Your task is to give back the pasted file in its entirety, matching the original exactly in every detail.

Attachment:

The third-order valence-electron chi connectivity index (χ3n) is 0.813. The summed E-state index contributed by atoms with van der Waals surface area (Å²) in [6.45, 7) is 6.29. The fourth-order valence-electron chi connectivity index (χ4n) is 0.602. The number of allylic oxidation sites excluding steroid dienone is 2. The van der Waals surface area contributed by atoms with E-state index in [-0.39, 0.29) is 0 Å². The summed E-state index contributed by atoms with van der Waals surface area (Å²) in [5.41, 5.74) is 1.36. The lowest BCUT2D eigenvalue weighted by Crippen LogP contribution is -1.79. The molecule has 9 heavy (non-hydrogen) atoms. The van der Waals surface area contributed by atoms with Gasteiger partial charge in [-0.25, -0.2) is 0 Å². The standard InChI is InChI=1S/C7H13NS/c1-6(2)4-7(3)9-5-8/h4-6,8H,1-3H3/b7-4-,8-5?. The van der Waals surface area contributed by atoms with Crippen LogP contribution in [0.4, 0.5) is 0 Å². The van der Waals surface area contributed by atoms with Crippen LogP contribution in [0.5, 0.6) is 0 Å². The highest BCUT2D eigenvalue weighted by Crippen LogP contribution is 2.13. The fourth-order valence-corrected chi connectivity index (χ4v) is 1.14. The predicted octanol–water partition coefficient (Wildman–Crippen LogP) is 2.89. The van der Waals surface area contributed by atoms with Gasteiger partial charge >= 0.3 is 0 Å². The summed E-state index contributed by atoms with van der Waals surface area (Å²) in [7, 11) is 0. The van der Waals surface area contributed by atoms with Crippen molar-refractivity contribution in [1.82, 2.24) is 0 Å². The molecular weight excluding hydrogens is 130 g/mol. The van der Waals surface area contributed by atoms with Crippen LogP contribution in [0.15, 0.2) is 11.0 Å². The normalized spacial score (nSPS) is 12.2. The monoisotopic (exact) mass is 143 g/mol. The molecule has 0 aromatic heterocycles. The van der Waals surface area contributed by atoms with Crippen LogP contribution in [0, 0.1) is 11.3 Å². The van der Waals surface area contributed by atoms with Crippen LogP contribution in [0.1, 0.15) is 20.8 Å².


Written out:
The third-order valence-electron chi connectivity index (χ3n) is 0.813. The summed E-state index contributed by atoms with van der Waals surface area (Å²) in [6.45, 7) is 6.29. The fourth-order valence-electron chi connectivity index (χ4n) is 0.602. The number of allylic oxidation sites excluding steroid dienone is 2. The van der Waals surface area contributed by atoms with E-state index in [-0.39, 0.29) is 0 Å². The summed E-state index contributed by atoms with van der Waals surface area (Å²) in [5.41, 5.74) is 1.36. The lowest BCUT2D eigenvalue weighted by Crippen LogP contribution is -1.79. The molecule has 9 heavy (non-hydrogen) atoms. The van der Waals surface area contributed by atoms with Gasteiger partial charge in [-0.25, -0.2) is 0 Å². The standard InChI is InChI=1S/C7H13NS/c1-6(2)4-7(3)9-5-8/h4-6,8H,1-3H3/b7-4-,8-5?. The van der Waals surface area contributed by atoms with Crippen LogP contribution in [0.4, 0.5) is 0 Å². The van der Waals surface area contributed by atoms with Crippen LogP contribution in [0.5, 0.6) is 0 Å². The highest BCUT2D eigenvalue weighted by Crippen LogP contribution is 2.13. The fourth-order valence-corrected chi connectivity index (χ4v) is 1.14. The predicted octanol–water partition coefficient (Wildman–Crippen LogP) is 2.89. The van der Waals surface area contributed by atoms with Gasteiger partial charge >= 0.3 is 0 Å². The summed E-state index contributed by atoms with van der Waals surface area (Å²) in [7, 11) is 0. The van der Waals surface area contributed by atoms with Crippen molar-refractivity contribution in [1.82, 2.24) is 0 Å². The molecular weight excluding hydrogens is 130 g/mol. The van der Waals surface area contributed by atoms with Crippen LogP contribution in [0.15, 0.2) is 11.0 Å². The normalized spacial score (nSPS) is 12.2. The monoisotopic (exact) mass is 143 g/mol. The molecule has 0 aromatic heterocycles. The van der Waals surface area contributed by atoms with Crippen LogP contribution in [0, 0.1) is 11.3 Å². The van der Waals surface area contributed by atoms with Crippen LogP contribution in [0.1, 0.15) is 20.8 Å².